We have been told that the masses of the German people—of the Prussian people—do not desire war, that the Socialist party is growing, and that popular feeling would not allow offensive action on the part of the Prussian Government. The hon. Member who made that statement probably knows more of Prussian and German society than I do. I have only one short journey through Germany to my credit. But I would ask the 687 hon. Member whenever, in the past 150 years, have the masses of the poorer subjects of Germany been able to affect the policy of the reigning classes? There is not in all Europe a body of men less capable of virile political initiative and of bringing pressure to bear on their own Government—there is no body of men less possessed of democratic sentiment and power than the industrial masses of North Germany. If the Government of North Germany—if the Prussian Government—think the moment opportune for taking action, it will not matter a snap of the fingers what the masses of the poorer population in industrial towns or agricultural plains think. Those masses dare not, even in matters vital to their own interest, move at the present time. They have no power of initiative. No one can deny that. We all agree it is right that responsible men should not emphasise this fact, and that they should ask private Members not to emphasise it. But some one must voice it, not because we believe the enemy to be so strong, but because we know, from his past acts, that that enemy will be prepared to put down anything which may stand in his way, and we stand right in his way.
There is another reason why I think it my duty to support the Government on this Amendment. The building of a Navy, and of a supreme Navy, is an economic question, and it constitutes one of the most important functions of the State. It is the general opinion of economists that our economic power of development in the immediate future is unfortunately likely to decline, compared with the power of other countries. The long peace we have enjoyed they are now beginning to enjoy, and the inevitable result may be that the French, the Germans, the Italians, the Spaniards, the Russians, and the Austro-Hungarians will all in the near future possess economic powers of development more rapid in comparison than our own. If that is the case, we have to consider not only the peril of immediate and possible adversaries combining under that old formula, the two-Power standard, but we ought to be ready to meet any combination or any likely combination not expressed in terms of particular nations, but expressed in the abstract terms of any possible two stronger Powers. That must be guarded against not only by thinking of particular possible adversaries, but by remembering that anyone may in a short 688 period become the adversary of anybody else. As to what exactly the Government should do in one year or another, and whether they are asking too little or too much for naval expenditure, does not so much concern me.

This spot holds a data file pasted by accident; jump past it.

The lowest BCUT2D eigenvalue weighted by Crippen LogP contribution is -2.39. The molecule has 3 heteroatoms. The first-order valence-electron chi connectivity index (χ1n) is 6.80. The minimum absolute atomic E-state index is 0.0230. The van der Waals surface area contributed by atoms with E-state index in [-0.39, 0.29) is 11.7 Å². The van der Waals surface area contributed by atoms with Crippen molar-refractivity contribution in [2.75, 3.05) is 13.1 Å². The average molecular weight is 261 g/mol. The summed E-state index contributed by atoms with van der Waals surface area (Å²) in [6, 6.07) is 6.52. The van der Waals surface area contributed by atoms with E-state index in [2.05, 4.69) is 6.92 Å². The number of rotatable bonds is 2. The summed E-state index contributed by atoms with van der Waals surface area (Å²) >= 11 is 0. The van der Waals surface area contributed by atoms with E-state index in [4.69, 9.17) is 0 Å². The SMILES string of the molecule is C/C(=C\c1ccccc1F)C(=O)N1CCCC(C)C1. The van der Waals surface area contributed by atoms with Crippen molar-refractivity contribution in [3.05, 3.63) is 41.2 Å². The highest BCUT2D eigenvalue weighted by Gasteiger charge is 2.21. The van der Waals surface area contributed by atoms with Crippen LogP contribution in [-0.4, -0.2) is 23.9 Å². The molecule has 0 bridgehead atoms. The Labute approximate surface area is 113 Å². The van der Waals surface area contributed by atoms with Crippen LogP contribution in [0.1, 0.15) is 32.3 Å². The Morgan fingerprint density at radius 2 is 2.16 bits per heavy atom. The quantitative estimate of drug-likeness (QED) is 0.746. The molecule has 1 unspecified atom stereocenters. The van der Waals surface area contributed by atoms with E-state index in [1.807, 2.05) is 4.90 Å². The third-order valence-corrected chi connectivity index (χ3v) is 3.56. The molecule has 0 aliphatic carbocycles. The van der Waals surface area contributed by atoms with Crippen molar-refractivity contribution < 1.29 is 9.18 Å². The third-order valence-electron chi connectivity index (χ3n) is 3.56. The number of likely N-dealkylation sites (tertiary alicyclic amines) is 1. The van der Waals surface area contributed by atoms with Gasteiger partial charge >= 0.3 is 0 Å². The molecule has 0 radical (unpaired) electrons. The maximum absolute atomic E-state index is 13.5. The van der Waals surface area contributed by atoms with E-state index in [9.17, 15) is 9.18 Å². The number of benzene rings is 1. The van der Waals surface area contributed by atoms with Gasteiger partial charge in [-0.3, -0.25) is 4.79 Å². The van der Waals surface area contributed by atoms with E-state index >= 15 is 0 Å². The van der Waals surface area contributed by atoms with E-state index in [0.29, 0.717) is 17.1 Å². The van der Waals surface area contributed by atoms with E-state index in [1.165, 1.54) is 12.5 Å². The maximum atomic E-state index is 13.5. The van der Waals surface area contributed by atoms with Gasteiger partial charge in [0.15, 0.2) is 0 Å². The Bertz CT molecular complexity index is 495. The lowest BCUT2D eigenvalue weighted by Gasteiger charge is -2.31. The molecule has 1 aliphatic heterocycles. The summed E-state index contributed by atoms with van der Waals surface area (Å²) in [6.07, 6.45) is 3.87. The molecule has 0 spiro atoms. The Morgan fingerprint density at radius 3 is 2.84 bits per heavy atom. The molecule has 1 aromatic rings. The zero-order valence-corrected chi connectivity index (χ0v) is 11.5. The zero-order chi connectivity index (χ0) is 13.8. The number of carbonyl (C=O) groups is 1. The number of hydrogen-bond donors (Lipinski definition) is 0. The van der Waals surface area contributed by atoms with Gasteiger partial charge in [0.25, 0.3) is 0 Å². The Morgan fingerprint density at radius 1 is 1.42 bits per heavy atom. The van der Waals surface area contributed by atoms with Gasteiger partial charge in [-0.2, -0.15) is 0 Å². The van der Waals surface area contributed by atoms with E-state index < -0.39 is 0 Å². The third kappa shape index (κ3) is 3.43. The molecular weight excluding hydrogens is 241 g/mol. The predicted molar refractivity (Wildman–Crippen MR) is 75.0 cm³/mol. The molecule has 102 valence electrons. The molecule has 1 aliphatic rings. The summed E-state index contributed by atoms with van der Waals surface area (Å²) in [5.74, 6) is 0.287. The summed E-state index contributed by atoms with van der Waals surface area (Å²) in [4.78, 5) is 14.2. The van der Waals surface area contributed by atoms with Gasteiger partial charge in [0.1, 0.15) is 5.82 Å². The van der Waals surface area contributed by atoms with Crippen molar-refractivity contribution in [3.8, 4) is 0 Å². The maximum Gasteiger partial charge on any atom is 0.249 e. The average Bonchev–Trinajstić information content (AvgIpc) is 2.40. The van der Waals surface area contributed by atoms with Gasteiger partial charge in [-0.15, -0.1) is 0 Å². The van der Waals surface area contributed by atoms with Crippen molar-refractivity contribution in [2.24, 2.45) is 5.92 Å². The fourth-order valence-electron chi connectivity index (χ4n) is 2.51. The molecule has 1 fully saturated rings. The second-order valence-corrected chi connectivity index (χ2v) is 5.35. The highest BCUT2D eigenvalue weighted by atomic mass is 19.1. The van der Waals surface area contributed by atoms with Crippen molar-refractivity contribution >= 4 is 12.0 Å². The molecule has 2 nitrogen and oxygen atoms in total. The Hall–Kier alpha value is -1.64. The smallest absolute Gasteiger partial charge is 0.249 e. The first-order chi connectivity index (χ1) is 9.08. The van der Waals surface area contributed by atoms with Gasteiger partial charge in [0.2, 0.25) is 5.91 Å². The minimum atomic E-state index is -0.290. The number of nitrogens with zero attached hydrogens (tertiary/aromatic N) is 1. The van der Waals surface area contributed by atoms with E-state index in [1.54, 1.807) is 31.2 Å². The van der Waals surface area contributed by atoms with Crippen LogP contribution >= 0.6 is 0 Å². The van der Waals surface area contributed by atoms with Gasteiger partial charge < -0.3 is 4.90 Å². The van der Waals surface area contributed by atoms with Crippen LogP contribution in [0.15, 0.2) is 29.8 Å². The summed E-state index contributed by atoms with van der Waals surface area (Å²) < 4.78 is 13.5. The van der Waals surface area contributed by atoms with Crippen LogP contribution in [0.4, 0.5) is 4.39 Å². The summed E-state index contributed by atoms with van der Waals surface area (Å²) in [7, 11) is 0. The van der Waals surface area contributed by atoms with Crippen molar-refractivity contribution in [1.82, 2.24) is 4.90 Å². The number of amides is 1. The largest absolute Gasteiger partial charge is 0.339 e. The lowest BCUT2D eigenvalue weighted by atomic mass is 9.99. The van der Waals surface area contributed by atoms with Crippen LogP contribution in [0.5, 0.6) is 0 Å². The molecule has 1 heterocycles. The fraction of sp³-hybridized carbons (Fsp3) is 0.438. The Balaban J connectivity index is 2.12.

In common with many Members of this House, I do not understand the naval question. I do not know how much it costs to produce a fleet; I do not know what amount may be wanted in a particular year; but I do think that, side by side with the evils our party system produces, this good is produced, that when men responsible for the Government of the day, acting on the best expert opinion, divorced by thousands of miles from the game which is played in this House, when the men responsible declare that a certain thing is necessary, then any Member of this House who does not pretend to any detailed expert knowledge of the question feels it his duty by his vote to support the responsible Administration. I further think that that is the best representative action which a man, however strong he may be in his desire for economy, however keen he may be for spending money on social reforms, can possibly take. The people who send us here are exactly in that frame of mind. They, too, do not know what a Navy costs. They are not experts, but they do demand that their representatives in Parliament shall conform to the considered opinions of the Administration with regard to the necessities of the country. For these reasons, and in spite of the fact that I think that the power of North Germany is exaggerated and that the scare and panic are ridiculous. I shall certainly support the Government.
§ 8.0 P.M.
§ Mr. EYRES-MONSELL